Educate, Medicate, or Litigate?
What Teachers, Parents, and Administrators Must Do About Student Behavior
- Robert C. Di Giulio - Johnson State College
Classroom Discipline | School Safety | Whole-School Approaches to Behaviour Management & Bullying
"DiGiulio has tackled an issue at the center of our struggle for safety education—how to educate students without turning their schools into armed encampments. His sober recommendations offer clear, proven methods of addressing school violence while returning decency and mutual respect to our schools."
Vincent Schiraldi, President
Center on Juvenile and Criminal Justice, Justice Policy Institute
Robert C. DiGiulio, author, educator, and expert in student behavior, dares to suggest that schools and community can reestablish themselves as preventive forces in the face of the growing problem of antisocial behavior and violence in schools. DiGiulio outlines how communities—not the government, doctors, or lawyers—can offer schools vital and concrete support to play a preventive rather than reactive role in keeping students safe.
The author examines negative psychosocial behaviors from their roots to their eventual eruptions within the context of current research, best practice, and sound administrative actions. Topics include:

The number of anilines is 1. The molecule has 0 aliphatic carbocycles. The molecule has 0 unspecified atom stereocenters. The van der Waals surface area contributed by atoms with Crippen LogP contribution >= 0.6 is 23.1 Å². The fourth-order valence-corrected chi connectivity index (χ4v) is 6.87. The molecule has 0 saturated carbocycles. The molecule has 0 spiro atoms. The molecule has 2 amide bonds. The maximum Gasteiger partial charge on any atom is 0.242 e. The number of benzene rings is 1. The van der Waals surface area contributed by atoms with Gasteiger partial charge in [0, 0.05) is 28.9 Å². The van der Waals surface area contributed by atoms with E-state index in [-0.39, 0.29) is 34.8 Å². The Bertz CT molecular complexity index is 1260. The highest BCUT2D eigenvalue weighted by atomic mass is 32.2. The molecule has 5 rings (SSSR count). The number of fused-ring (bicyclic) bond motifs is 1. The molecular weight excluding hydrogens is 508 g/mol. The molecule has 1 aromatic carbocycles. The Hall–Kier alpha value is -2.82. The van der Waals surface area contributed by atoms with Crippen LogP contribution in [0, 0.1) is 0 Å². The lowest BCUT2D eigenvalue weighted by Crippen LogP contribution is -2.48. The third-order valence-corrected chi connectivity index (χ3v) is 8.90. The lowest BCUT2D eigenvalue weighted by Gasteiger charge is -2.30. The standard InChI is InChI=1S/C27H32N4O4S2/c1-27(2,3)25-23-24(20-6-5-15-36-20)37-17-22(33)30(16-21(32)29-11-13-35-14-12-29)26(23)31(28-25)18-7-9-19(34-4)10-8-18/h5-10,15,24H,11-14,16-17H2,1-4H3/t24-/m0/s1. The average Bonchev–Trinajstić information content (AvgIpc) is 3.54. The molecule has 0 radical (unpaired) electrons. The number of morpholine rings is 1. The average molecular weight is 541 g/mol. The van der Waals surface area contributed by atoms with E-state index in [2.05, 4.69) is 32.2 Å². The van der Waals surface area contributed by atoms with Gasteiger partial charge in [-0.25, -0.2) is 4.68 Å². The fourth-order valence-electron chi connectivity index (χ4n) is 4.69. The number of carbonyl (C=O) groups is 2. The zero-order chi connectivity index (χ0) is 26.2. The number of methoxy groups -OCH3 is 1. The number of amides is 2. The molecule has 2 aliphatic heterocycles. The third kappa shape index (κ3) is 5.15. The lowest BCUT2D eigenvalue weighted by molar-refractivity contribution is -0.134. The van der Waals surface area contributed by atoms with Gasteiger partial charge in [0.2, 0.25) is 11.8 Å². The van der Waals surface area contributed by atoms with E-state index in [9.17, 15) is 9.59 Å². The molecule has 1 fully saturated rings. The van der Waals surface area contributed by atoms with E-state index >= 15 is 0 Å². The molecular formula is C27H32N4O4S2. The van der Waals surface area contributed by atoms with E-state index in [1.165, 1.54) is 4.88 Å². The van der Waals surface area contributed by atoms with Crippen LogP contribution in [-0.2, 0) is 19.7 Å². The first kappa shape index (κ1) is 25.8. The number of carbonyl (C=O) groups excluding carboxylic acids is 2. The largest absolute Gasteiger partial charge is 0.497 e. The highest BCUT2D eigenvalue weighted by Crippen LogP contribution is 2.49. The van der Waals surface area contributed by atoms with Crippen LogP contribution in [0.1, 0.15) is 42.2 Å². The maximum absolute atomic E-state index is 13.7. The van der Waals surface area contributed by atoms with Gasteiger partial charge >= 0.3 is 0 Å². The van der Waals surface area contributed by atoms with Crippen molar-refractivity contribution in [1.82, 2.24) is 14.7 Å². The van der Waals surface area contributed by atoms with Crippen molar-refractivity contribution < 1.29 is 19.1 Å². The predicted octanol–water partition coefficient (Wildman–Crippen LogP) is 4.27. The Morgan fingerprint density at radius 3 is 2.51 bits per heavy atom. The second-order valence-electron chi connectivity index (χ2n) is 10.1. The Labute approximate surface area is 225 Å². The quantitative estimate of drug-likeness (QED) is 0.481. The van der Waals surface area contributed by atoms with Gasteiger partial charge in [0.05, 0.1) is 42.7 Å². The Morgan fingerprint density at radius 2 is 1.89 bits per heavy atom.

- Ten persistent myths about schools and violence
- To medicate or incarcerate
- The downside of legalism
- The role of the home
- Best school-level preventive responses to antisocial behavior
- Best community-level preventive responses to antisocial behavior
- The force within each community
An essential resource for anyone concerned about the role of school and community in creating safe environments for today's youth. This book has been written for both the professional and the layman, for the student and practitioner, for the person who works in the schools each day, and for the informed taxpayer. Ultimately, it has been written for all our children.
"DiGiulio presents alternatives to get tough policies that change behavior rather than pushing young people away from schooling institutions."
"DiGiulio clearly answers the question ‘what can we do about antisocial behavior?’ by suggesting several changes that could be more effective in making school a safe, supportive setting. He offers constructive ideas for rethinking school structures and practices to promote responsible student behaviors."